The global food industry is currently facing significant price turbulence for a variety of ingredients due to a combination of factors, including pandemic and epidemic events, recession speculation, trade tensions, and increased demand for certain products.
Impact of supply chain disruptions on global food industry prices amid COVID-19 and other factors
Supply chain issues have been a major contributor to the current price turbulence in the global food industry. The COVID-19 pandemic disrupted global supply chains, leading to shortages and increased demand for certain products. This triggered price increases for certain ingredients as well as delays in the delivery of goods. Even though most economies are coming out of pandemic-related issues, other factors like global economic slowdown, geopolitical tensions, trade route restrictions, and congestion also serve as significant roadblocks.
Trade tensions between countries have also disrupted global supply chains, leading to shortages and price increases for certain ingredients. For example, tariffs imposed by the US on imported steel and aluminum have led to increased costs for food processors and manufacturers, resulting in higher prices for consumers. Another example is the shot-up prices of wheat and other grains due to the war between Russia and Ukraine, two major wheat-producing countries. Similarly, the price of palm oil and soybean oil, used in many processed foods, has been affected by related supply chain issues.
All of these factors impact the overall procurement cost for an FMCG or food processing company by at least 5-7%, passed on to the retailers as the buyers of these finished goods, and eventually, to the end consumers who are now actively seeking the lowest price platform for their favorite foods. Consumers appear to prioritize their taste buds above their preferred retailer, regardless of whether it is offered at the lowest price online or offline, at a nearby convenience store, or at a distant big box retailer. Certainly, a section of the population is also considering switching to a different brand, be it a private label, while sticking to their preferred retailers. But retailers can’t simply sit and hope to have this fraction grow.
Clearly, supply chain issues have a major impact on food prices, which is felt by industry players and consumers alike. And very soon, retailers will have to find an escape route from this global price turbulence to be able to maintain their margins without losing their loyal customers to the retailer next door who has figured out ways to cut costs from every nook and corner of its supply chain network and related operations.
Mitigating price turbulence in the global food industry through data analytics and AI: Advanced risk-sensing, supply chain resilience, and cost take-out measures
Now some of the things a retailer can do are using data analytics and artificial intelligence (AI), which can play a key role in helping to mitigate the impact of price turbulence in the global food industry. For them, advanced risk-sensing solutions, supply chain resilience strategies, and cost-take-out measures are the escape routes from the global price turbulence.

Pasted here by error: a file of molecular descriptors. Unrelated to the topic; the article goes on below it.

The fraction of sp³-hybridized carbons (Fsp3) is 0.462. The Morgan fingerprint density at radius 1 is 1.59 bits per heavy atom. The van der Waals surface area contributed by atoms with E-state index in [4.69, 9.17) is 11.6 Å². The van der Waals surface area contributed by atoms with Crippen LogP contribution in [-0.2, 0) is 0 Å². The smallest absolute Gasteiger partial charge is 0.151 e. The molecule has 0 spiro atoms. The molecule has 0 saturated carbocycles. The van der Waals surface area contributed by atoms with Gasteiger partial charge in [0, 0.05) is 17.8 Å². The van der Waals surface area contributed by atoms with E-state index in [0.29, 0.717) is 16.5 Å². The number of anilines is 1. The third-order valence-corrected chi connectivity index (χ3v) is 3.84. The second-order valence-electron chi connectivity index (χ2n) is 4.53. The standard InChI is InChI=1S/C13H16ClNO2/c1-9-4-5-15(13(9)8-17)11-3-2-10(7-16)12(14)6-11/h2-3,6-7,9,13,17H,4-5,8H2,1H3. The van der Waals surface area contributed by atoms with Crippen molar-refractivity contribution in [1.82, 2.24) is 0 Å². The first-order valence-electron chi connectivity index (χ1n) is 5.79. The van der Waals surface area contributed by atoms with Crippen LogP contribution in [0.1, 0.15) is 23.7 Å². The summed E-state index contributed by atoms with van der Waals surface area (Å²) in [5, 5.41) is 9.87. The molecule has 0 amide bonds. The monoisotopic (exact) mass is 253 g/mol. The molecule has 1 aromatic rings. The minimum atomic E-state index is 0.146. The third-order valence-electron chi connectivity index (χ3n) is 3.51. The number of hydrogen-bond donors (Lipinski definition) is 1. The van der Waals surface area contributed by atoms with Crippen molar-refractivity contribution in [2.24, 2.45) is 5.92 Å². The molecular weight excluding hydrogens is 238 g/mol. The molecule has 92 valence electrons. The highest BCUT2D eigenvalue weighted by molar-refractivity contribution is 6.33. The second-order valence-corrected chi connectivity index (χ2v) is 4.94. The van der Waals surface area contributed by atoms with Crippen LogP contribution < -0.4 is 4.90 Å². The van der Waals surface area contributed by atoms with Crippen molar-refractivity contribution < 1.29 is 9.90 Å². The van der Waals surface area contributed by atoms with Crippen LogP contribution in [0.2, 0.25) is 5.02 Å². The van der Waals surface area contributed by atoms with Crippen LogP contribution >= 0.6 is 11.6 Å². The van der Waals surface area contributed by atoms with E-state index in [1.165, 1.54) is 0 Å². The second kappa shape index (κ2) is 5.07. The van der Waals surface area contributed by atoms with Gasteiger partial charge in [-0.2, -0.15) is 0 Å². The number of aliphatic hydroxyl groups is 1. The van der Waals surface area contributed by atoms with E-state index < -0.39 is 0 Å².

Data analytics can track and analyze supply chain data in real-time, providing insights into potential disruptions and enabling companies to respond proactively. For example, advanced risk-sensing solutions can monitor weather patterns and predict potential crop failures, allowing companies to adjust their sourcing strategies accordingly. Similarly, data analytics can monitor trade tensions and predict potential tariffs, allowing companies to adjust their import and export strategies.
Another area where AI can be applied is predicting consumer demand and making the supply chain more resilient. By analyzing consumer data and trends, retailers can adjust their sourcing strategies to meet consumer needs, reducing the risk of overstocking inventory at higher price points. These solutions can help retailers reassess their item mirroring norms and rebalance their inventory across warehouses or suggest co-opetition with peers and suppliers.
Several cost-take-out measures can also help optimize supply chain operations, reducing costs and increasing efficiencies. For example, AI solutions can optimize logistics and transportation fleet size, reducing overall transportation costs. They can also maximize delivery routes and predict delivery times, allowing retailers to adjust delivery schedules and reduce the risk of delays while keeping costs lower. AI can also estimate the permanent versus contracted labor required at warehouses and stores to support smooth and cost-effective operations. Finally, some next-generation solutions can even help with fuel and capacity hedging recommendations to cut costs or encourage third-party collaboration to improve SLAs while keeping costs at a minimum and leveraging economies of scale.
Bottom line: Data analytics and AI are the way forward for mitigating the impact of food price turbulence
Overall, seamless information flow across connected data analytics and AI solutions can play a key role in identifying cost-saving opportunities in supply chain operations and reducing the impact of food price turbulence. These technologies can help retailers in supplier management and consumer demand prediction and optimize inventory management as well as logistics and transportation, which can lower costs and improve customer satisfaction.
Ultimately, the current situation around the global price turbulence of food ingredients is complex, with various factors at play. The food industry is closely monitoring these developments and working to mitigate the impact on consumers. However, prices for certain ingredients will likely remain volatile in the near future, and retailers will have to roll up their sleeves and engage in more smart and connected solutions to provide the same shopping experience at the same price point.